Does your dream holiday involve spending the night in someone else’s garden shed? While for many this may seem like a form of torture, if the answer is ‘yes’, you are probably one of the growing number of holiday-makers on the lookout for quirky boltholes.
Many people have dreams of throwing in the day job and moving to the countryside, growing their own veg, and setting up a bed and breakfast in an idyllic rural village or seaside town. While being an unrealistic option for most, this quirky bolthole trend has upped the chances of it becoming a serious option. It is easy to dip a toe into the hospitality industry via websites like Airbnb or Wimdu. Increasing numbers of these sites are springing up, essentially allowing you to rent out your house or flat while you’re away on holiday or staying at a friend’s. You also don’t even need to leave if you don’t want to – you can just let out a spare room. They are designed for those who are new to lettings or only want to let their home for a few weeks a year, although there are some professional bed and breakfasts that advertise through the sites. The great thing is that these websites actively encourage people to let out a caravan, boat or garden shed – the quirkier, the better. So, if you’re feeling creative, there are lots of opportunities to pull in the punters without having to vacate your home.
The sites make their money by allowing you to list your house, or space, for free, and take a percentage from each booking. Homeowners are insured against any accidental damage caused by people staying in their property. Your home does not have to meet any particular standards if you are renting it out, but obviously if it is untidy and dirty, you are unlikely to get many takers. You also need to remember that the key to success is usually good feedback. So if you are thinking of bringing in paying guests to your home or garden, make sure you think carefully about how you will manage this with other people living nearby.
Before you start:
- Don?t forget to check out planning rules
- Before you start ? ask yourself is it worth it? You will be allowing strangers to stay as guests in your garden
- It can be very difficult working out planning or tax obligations and your insurance costs will rocket
- It is very complicated ? setting it up isn?t easy
- Beware of the rules ? although you won?t need the specific licence or qualifications but you will need things like fire exits and smoke detectors
Where to start:
- You could either go down the DIY route or enlist professional help.
- Don?t forget ? bargaining can work. Offer free holidays in return for a finished product.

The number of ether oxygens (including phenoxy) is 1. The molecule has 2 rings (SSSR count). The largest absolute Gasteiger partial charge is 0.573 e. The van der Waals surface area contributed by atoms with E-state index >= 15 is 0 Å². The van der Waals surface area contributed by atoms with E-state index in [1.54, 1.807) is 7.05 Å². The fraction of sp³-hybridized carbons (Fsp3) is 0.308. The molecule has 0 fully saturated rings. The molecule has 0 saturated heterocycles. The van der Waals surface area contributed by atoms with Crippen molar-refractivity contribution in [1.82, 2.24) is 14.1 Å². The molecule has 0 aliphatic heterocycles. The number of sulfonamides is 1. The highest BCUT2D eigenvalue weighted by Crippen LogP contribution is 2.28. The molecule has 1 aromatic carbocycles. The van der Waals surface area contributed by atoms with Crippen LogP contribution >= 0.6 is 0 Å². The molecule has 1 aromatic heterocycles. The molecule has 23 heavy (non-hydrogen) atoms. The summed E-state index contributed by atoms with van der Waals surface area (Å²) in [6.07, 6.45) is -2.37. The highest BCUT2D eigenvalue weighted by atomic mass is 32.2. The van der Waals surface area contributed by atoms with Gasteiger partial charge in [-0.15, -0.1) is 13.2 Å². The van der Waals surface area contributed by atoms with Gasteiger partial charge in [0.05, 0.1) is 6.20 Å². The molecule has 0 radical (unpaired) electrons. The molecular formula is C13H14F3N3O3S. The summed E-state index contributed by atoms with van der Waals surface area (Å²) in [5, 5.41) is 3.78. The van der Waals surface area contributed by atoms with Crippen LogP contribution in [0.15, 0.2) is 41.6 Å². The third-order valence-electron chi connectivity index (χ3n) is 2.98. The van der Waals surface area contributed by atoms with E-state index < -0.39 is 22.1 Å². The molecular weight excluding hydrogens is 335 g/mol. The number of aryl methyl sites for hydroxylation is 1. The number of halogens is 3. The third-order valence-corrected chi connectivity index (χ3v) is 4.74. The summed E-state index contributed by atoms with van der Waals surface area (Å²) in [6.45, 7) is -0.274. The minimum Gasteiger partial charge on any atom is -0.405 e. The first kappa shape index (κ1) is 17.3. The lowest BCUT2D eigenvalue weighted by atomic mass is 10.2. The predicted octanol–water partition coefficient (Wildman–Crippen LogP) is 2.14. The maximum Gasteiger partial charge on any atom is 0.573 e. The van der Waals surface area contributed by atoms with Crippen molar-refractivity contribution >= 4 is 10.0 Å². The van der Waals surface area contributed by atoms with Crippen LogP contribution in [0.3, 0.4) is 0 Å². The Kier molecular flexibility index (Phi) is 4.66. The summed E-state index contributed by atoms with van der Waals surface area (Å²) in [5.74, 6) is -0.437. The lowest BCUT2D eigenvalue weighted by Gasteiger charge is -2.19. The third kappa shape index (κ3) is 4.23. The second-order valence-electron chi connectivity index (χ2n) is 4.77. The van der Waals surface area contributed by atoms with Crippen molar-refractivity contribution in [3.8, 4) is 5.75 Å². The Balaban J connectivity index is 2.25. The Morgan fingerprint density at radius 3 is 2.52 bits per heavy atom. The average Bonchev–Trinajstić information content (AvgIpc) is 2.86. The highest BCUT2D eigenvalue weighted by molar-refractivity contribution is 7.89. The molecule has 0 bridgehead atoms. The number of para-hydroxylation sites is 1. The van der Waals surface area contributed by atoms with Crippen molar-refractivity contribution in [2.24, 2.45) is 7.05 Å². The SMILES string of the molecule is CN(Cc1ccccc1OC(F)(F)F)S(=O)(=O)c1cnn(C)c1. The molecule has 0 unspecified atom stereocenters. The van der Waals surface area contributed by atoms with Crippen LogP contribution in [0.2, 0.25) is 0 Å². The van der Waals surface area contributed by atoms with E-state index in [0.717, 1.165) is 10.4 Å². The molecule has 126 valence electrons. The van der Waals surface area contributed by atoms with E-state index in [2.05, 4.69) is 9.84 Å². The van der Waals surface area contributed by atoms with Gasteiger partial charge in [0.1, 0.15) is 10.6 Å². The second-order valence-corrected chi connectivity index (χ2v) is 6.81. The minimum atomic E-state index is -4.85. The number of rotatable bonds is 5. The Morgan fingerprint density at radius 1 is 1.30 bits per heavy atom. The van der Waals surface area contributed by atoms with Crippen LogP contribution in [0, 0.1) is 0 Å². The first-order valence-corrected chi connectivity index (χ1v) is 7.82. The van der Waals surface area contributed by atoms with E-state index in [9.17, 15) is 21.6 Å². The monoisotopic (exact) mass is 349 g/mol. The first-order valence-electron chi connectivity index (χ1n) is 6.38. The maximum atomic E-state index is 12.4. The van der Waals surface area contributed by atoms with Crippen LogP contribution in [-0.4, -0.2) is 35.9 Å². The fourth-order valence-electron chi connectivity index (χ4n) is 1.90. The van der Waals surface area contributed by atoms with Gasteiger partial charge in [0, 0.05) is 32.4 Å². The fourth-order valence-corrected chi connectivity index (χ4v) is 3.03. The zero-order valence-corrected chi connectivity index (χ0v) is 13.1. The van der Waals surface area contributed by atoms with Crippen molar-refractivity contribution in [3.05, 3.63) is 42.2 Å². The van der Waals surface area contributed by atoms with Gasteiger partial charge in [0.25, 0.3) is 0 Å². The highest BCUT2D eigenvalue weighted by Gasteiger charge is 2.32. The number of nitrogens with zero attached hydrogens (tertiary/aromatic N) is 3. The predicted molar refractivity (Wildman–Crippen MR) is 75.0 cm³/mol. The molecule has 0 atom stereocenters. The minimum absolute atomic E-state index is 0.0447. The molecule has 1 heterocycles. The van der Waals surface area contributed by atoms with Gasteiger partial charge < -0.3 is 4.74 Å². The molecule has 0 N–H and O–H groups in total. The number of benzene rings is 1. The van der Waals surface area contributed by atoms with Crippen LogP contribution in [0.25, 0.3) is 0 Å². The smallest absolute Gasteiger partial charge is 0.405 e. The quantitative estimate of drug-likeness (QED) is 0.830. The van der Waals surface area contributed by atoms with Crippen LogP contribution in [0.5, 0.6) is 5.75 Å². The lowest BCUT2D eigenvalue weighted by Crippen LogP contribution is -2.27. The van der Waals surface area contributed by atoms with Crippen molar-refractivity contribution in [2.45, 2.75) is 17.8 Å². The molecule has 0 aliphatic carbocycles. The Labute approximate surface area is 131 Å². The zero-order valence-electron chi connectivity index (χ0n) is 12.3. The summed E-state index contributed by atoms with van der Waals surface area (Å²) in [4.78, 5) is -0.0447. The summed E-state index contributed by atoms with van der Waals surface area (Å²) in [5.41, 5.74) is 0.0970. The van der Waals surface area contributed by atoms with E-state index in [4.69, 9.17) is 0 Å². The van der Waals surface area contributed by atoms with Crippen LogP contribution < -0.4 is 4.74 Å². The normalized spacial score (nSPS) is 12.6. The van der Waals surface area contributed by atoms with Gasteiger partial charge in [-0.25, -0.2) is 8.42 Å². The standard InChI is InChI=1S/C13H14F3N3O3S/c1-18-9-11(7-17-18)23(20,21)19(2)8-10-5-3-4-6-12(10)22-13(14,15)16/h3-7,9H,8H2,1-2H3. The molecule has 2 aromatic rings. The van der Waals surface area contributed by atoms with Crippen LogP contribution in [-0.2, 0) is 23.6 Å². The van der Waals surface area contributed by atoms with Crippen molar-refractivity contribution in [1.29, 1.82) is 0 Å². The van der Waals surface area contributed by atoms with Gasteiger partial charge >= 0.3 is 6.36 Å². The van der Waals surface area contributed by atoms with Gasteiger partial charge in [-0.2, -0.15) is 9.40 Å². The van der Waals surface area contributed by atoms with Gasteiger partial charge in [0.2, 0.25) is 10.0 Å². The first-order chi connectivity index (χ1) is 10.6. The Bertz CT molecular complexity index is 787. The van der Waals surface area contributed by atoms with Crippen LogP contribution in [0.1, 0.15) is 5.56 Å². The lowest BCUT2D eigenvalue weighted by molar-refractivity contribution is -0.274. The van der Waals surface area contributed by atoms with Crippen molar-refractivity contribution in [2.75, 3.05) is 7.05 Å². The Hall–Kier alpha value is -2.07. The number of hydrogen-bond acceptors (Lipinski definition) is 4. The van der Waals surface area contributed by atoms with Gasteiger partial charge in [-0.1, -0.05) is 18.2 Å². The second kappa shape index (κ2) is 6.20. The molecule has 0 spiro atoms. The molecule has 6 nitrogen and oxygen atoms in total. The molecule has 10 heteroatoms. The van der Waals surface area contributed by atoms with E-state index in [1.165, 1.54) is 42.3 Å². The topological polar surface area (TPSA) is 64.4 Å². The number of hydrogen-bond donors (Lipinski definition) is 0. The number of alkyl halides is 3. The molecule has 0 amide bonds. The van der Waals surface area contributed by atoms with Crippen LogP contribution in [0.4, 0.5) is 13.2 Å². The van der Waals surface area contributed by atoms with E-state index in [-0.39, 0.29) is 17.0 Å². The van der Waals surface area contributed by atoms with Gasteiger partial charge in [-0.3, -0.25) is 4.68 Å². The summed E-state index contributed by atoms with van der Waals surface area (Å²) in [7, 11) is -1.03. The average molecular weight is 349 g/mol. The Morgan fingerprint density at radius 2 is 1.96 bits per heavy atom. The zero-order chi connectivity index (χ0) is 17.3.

- eBay is a good place to find old furniture and caravans and companies like Tree Top build can help you through the design process
Planning ? what do you need?
- Don?t waste thousands of pounds of your hard earned cash on a project your local authority will not permit
- You will need permission from the council
- Do everything for the book
- You will also probably need to apply to your local planning office
Tax ? don?t forget to pay:
- The big one you need to remember is registering with HMRC for tax purposes
- Make sure you are covered ? most insurers will continue to provide cover as long as the letting has been organised through an agency
- Spend an afternoon ringing around for quotes
Gas & Safety
- Whether you are renting a caravan or a room ? you must have a landlord?s gas safety certificate.
Will you serve food?
- It?s likely that if you are renting out your outside garden space you will offer a full food service, you will need to follow the rules on food safety.
- Get a health officer round to inspect your kitchen early on in the planning process
Tips for converting a shed:
- Although many sheds already contain wiring for a light or two, a guesthouse also needs several electrical points.
- If the shed does not have any windows, plan to install at least one. Two windows, placed opposite each other, provide for extra light and the movement of air. The shed may also need a window air conditioner for the summer and a space heater for the winter.
- Put in any plumbing pipes before beginning insulation.
- Install insulation in the walls and ceiling; many sheds have open framing, making this part of the job easier (if the wall and ceiling studs are already covered, think about applying blown-in insulation).
- Once the electrical, plumbing and insulation is in place, you can close up the walls and ceiling with panelling or drywall.
- You may choose to install a bathroom or even a small kitchen in the guesthouse. These require not only a water supply but also a way to safely and legally dispose of sewage.